Tunisian Journalism at a Crossroads

Imene Rejeb
Projects Assistant at LEED Initiative
3 mins

“It is troubling to see Tunisia, a country that once held so much hope, regressing and losing the human rights gains of the last decade” - Volker Türk, UN High Commissioner for Human Rights. 

Following the Jasmine Revolution in 2011, the state of media and journalism in Tunisia underwent a drastic transition: from a uniform content aimed at maintaining the tyrannical status quo, towards a more liberal legal framework for human rights, including freedom of expression and freedom of the press. Still, despite these massive gains, political instability is hindering the effective and full realisation of Tunisian journalists’ rights. This is especially evident following the power grab by president Kais Saeid on July 25, 2021. Today, Tunisian journalists continue to work under very dubious legal frameworks, and in an extremely unstable political climate.


Volatile political climate:

As of 2023, Tunisia ranked 121 out of 180 countries in Reporters Without Borders’ (RSF) World Press Freedom Index. Having been ranked 94 out 180 countries on the index in 2022, Tunisia has fallen 27 places, with the country’s press freedom situation being considered in a “difficult situation” by RSF. In fact, the volatile political situation in the North African nation has been slowly chipping away at the progress made for press freedom.

In 2011, the post-revolution interim government adopted Decree 115 on the Press, Printing and Publishing, and Decree 116 on the Freedom of Audiovisual Communication. These decrees were put in place to recognize the formation of a private media sector, and to ensure basic media rights. Article 31 of the 2014 constitution also guaranteed ‘Freedom of opinion, thought, expression, information and publication’ and that ‘these freedoms shall not be subject to prior censorship.’ However, with the passing of presidential decree N° 54 on cybercrimes on 13 September 2022, these milestones have taken a setback. While packaged as an anti-fake news initiative, this decree threatens the right to freedom of expression, including media freedom, stipulating in section 24 that anyone that “promote, publish, transmit or prepare false news, statements, rumours or documents [...] shall be punished by imprisonment for five years and a fine of 50,000 dinars (15,000 dollars).”  The decree goes as far as stating that foreign journalists writing in foreign publications found in violation of section 24, could also face the same charges.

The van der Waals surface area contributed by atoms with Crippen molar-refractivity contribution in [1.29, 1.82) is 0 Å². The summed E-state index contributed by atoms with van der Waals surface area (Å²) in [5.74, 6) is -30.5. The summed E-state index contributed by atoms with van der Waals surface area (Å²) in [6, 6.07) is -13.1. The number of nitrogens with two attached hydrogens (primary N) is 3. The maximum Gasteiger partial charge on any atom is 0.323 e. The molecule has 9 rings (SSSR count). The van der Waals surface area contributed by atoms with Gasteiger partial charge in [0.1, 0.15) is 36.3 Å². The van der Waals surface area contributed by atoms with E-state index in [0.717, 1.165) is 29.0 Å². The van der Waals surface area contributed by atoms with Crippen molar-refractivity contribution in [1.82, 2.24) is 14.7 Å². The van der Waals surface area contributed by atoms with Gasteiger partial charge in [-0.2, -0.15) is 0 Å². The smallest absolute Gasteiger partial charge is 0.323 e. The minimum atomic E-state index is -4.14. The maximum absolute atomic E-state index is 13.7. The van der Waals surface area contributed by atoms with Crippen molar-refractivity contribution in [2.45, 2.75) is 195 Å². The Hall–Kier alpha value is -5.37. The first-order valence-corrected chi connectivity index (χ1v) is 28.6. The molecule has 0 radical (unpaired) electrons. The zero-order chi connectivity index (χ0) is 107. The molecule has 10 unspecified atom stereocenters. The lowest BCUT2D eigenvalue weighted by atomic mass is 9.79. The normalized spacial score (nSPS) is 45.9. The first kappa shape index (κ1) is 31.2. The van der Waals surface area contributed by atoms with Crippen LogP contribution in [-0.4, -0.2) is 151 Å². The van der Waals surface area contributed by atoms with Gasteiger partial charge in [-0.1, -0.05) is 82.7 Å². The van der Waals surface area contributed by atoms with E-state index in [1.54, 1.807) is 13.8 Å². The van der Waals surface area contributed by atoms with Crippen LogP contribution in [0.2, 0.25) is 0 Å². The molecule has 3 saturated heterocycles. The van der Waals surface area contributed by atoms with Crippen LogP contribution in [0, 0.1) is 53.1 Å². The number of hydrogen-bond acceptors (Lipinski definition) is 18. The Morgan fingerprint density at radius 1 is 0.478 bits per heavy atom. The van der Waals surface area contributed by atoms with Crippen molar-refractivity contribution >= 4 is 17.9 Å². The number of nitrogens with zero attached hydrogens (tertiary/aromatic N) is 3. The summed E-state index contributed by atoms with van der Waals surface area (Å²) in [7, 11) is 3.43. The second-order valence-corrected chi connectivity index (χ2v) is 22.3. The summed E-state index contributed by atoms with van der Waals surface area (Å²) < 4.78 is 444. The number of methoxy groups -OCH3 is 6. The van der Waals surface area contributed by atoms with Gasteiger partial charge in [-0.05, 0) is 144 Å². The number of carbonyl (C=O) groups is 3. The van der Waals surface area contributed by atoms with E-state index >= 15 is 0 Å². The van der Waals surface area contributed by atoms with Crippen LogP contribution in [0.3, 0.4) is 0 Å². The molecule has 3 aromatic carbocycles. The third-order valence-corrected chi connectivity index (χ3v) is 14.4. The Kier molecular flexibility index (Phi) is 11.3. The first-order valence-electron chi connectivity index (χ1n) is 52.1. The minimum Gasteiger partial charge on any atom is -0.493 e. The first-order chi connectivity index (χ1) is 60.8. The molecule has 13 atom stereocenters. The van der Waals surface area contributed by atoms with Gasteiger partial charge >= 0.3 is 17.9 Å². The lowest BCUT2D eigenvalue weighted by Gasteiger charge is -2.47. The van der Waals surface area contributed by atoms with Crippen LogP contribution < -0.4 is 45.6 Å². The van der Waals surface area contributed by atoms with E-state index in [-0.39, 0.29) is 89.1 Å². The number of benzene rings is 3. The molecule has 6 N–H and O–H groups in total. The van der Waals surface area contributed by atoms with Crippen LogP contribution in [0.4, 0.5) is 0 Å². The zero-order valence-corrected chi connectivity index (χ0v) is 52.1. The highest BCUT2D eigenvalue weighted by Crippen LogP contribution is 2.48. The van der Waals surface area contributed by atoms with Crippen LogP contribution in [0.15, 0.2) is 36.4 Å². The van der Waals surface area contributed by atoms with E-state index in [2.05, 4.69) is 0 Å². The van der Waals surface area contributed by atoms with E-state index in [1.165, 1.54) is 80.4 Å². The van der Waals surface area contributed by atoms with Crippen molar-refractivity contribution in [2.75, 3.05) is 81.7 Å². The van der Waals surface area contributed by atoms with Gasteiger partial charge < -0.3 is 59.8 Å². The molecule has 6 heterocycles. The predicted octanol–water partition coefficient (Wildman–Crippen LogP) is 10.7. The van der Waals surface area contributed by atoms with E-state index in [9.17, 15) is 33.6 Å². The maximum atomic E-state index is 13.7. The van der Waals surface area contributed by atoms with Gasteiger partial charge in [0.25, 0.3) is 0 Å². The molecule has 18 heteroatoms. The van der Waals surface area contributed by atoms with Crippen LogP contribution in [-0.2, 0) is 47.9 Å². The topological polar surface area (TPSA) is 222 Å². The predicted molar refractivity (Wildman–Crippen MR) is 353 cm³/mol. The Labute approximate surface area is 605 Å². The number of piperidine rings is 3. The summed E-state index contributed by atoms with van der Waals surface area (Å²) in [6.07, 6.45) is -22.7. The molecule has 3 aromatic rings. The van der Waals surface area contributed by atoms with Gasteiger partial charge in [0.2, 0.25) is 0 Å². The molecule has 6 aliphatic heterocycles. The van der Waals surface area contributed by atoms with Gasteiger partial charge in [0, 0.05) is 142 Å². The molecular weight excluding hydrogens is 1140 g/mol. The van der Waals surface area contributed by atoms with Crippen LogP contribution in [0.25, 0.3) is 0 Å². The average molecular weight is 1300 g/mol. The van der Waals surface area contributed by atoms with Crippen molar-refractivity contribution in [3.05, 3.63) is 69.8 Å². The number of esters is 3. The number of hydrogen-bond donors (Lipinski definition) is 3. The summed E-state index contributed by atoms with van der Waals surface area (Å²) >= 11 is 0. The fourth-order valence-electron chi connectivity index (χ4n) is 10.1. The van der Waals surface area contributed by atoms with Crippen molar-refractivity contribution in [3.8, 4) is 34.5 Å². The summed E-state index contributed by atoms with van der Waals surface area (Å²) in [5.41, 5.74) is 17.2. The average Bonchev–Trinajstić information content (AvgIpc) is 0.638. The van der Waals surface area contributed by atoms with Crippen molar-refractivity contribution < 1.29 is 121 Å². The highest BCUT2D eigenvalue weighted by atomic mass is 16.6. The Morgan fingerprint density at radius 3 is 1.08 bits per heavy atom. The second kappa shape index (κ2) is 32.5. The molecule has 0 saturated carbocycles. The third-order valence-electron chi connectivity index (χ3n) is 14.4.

Unsurprisingly, the decree has been widely criticised as it gives unfettered powers to the state to prosecute political opponents and journalists. Several rights groups have expressed their deep concern over this decree, with the UN High Commissioner for Human Rights Volker Türk, denouncing the current crackdown against journalists stating that “It is troubling to see Tunisia, a country that once held so much hope, regressing and losing the human rights gains of the last decade.”

Within Tunisia, the journalists’ union, Syndicat National des Journalistes Tunisiens (SNJT) has called on Saied to put an end to the decree and the “ferocious attacks against journalists and the media.” Nevertheless, the crackdown against journalists is already in effect: over the last three months, at least 5 journalists were arrested and/or convicted, including prominent radio journalist Zied el-Heni who was arrested in June 2023 under the charge of “insulting the president.” 

The situation is further worsened by the lack of reforms of previous laws. For example, the penal code concerning freedom of expression that was enacted during the reign of Ben Ali, is still in force and can be used to punish journalists. Article 128 of the penal code in particular, states that insulting public officials, institutions, administrative or judicial authorities, is a crime punishable by up to two years in prison.

To conclude, the scare tactics being used by the Tunisian state against journalists are in flagrant disregard of its international commitments under international human rights law. While journalists are pushing back against these draconian measures, self-censorship can once again become the norm for Tunisian journalists trying to evade prosecution.



The article represents the views of its writer and not that of LEED Initiative.